As I mentioned in my previous post, I’m teaching a fourth-year seminar this autumn that I’m titling “Revenge of the Genres.” Here, again, is my hastily mocked-up poster:
Yes, that’s the poster from Hamilton that I’ve stolen and over-written; and yes, that means I’ll be including Hamilton on the course. It will be the last thing we cover, in part because it’s the most recent text, but also because I’m keeping my fingers crossed that Lin-Manuel Miranda’s promise to film a performance for posterity makes it onto DVD or iTunes before we get to it in class.
This course is the product of several intersecting influences in my own reading and viewing habits, as well as a lot of thought I’ve devoted in the past few years to how genre has come to function in mainstream culture, and how it has come to be regarded in scholarly contexts. My doctoral dissertation, which was on conspiracy theory and paranoia, jumped gleefully between such capital-L literary texts like Gravity’s Rainbow, to classic films like Doctor Strangelove and The Manchurian Candidate, to episodes of The X-Files and Buffy the Vampire Slayer. Anyone who has read this blog more than just occasionally will know of my love for such genres as SF/F, and my addiction to prestige television. And while the traditional canons of literary study still comprise the core of most English departments, not only are interdisciplinary crossovers into different media and popular texts increasingly acceptable, but increasingly expected.
More and more we see cross-pollination between fiction, film, television, poetry, theater, music, and social media; more than perhaps at any point in history, literary influence has been shattered from Harold Bloom’s almost exclusively patrilineal (and white) “anxiety of influence,” which posits that writers of genius emerge out of an agon with the great writers preceding them, into a constellation of cultural forms and texts in which a poet is as likely to borrow imagery from classic Hollywood or post-structuralist theory as from Keats or Yeats.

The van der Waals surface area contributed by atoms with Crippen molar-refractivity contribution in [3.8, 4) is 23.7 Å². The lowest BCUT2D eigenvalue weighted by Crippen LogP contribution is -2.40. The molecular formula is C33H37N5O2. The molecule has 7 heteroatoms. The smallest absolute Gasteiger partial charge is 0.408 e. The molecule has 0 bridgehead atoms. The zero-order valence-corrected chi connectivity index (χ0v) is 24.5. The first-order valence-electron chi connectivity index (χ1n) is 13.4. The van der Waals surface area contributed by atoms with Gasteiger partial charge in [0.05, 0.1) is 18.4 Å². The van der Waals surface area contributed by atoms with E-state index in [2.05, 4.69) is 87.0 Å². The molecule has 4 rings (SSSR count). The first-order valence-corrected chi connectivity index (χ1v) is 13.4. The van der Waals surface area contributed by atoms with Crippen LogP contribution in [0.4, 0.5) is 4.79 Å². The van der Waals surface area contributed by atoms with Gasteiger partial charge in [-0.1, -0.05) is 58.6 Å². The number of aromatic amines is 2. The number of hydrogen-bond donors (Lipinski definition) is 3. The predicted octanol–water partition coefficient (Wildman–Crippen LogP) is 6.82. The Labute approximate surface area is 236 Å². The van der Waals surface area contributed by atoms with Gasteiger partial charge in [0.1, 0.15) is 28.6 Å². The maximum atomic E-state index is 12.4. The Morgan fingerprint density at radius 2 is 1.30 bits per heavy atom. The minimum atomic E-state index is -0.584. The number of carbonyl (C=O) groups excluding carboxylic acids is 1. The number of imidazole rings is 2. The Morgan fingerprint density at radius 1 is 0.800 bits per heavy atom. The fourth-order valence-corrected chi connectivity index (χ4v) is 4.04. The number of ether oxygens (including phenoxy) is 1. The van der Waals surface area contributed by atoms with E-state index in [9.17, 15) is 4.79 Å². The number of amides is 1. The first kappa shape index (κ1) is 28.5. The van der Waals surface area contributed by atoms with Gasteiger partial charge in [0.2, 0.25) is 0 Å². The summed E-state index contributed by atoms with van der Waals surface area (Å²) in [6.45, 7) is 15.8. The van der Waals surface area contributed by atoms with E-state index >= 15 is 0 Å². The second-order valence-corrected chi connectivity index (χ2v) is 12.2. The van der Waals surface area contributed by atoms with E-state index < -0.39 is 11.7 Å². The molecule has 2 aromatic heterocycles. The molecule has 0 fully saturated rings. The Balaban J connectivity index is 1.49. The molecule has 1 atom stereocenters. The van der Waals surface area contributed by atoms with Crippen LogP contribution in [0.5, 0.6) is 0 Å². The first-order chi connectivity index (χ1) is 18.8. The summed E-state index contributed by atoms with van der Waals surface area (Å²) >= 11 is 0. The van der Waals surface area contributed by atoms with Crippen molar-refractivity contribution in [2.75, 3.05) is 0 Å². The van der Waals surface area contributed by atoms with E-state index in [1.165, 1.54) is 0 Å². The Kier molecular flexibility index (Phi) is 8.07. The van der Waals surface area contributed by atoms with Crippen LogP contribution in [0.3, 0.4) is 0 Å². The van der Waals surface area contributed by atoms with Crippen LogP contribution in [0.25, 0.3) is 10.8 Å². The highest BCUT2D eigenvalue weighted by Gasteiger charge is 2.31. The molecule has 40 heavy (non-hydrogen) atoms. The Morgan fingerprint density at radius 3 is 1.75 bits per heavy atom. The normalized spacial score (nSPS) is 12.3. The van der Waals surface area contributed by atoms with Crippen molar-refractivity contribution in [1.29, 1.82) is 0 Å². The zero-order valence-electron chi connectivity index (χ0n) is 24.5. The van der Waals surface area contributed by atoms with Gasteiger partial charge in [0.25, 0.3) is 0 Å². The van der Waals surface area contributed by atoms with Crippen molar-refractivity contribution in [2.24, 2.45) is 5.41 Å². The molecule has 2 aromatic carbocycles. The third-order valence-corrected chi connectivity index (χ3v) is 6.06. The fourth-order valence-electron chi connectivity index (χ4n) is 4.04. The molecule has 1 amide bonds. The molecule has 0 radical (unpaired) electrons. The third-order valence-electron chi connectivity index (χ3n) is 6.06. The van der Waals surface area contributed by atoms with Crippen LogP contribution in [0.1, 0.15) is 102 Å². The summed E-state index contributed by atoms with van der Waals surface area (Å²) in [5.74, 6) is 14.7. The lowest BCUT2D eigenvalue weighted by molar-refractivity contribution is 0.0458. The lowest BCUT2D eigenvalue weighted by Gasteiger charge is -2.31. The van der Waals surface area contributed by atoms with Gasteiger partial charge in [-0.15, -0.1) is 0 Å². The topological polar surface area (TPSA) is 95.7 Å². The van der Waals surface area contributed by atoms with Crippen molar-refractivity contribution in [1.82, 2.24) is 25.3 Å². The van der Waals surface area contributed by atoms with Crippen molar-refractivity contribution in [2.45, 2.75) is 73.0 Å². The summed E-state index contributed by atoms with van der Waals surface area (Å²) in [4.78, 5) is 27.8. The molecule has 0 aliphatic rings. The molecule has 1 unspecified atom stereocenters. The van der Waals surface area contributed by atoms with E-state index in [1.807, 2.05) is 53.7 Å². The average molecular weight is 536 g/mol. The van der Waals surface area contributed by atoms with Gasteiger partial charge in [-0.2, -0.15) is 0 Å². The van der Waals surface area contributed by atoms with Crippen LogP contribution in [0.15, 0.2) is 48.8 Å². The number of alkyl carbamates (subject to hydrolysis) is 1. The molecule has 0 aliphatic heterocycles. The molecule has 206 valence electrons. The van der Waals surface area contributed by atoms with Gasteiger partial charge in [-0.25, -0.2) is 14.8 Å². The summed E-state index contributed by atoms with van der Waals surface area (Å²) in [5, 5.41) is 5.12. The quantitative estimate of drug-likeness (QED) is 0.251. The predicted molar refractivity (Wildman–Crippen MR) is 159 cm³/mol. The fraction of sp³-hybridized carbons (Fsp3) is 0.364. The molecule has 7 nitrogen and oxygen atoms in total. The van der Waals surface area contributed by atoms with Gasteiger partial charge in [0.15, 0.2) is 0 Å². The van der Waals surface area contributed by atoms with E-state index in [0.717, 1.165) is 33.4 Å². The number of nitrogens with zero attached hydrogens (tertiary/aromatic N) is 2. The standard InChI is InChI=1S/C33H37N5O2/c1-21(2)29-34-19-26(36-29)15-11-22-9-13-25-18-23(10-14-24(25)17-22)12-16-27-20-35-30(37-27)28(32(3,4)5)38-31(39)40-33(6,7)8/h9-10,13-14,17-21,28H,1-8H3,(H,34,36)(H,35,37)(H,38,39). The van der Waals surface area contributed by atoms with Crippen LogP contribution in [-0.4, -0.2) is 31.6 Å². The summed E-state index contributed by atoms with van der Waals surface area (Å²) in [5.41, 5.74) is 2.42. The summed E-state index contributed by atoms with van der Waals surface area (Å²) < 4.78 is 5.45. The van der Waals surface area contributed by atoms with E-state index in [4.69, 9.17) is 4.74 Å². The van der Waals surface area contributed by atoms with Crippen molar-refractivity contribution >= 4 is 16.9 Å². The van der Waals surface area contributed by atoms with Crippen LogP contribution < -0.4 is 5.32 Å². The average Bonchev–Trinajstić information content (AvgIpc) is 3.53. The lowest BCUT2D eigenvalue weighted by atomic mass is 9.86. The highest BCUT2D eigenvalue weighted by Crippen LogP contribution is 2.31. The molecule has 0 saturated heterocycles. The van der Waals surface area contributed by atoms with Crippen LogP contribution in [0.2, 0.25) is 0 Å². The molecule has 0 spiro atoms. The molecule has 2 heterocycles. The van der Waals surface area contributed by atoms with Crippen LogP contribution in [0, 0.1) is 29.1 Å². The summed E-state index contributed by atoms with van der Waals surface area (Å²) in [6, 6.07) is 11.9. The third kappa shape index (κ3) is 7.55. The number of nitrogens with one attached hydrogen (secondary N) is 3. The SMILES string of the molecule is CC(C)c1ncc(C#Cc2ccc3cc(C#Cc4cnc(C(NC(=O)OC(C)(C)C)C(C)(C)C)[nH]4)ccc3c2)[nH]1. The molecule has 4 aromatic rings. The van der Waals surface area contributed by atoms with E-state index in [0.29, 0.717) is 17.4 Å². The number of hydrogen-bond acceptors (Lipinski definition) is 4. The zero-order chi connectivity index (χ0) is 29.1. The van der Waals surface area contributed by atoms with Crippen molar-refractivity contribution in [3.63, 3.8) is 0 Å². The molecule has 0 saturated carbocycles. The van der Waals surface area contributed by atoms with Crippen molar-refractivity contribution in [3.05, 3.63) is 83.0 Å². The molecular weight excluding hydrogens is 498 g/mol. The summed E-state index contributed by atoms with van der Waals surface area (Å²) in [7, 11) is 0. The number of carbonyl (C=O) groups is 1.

Purists may wince, and often do, and conservative pundits fill column inches decrying the feckless drift of humanities degrees (if Margaret Wente hasn’t written something on this point recently, she will soon—that’s simply inevitable). But part of the point is that in this expanded universe (to borrow an expression from one particular genre canon), there’s still plenty of room for purists (whatever they may look like these days) and unreconstructed literary curmudgeons who don’t think anything of value was written after 1922.
Meanwhile, this cross-pollination and the general acceptance of forms and media formerly dismissed as lowbrow has opened up an intriguing space in which we can look at how many of these texts use generic conventions—or shrewd critiques or subversions of them—to expand our literary and cultural vocabularies. This space—or rather, these spaces—are what my course will be examining. And as I said in my previous post, I am keen to get this blog back into gear, so one of the things I will be trying to do is write one or two posts a week dealing with whatever text we’re looking at. These posts will be designed in part to foment class discussion (I’ve never written a textbook I can make my students buy, so the least I can do is force them to read my blog).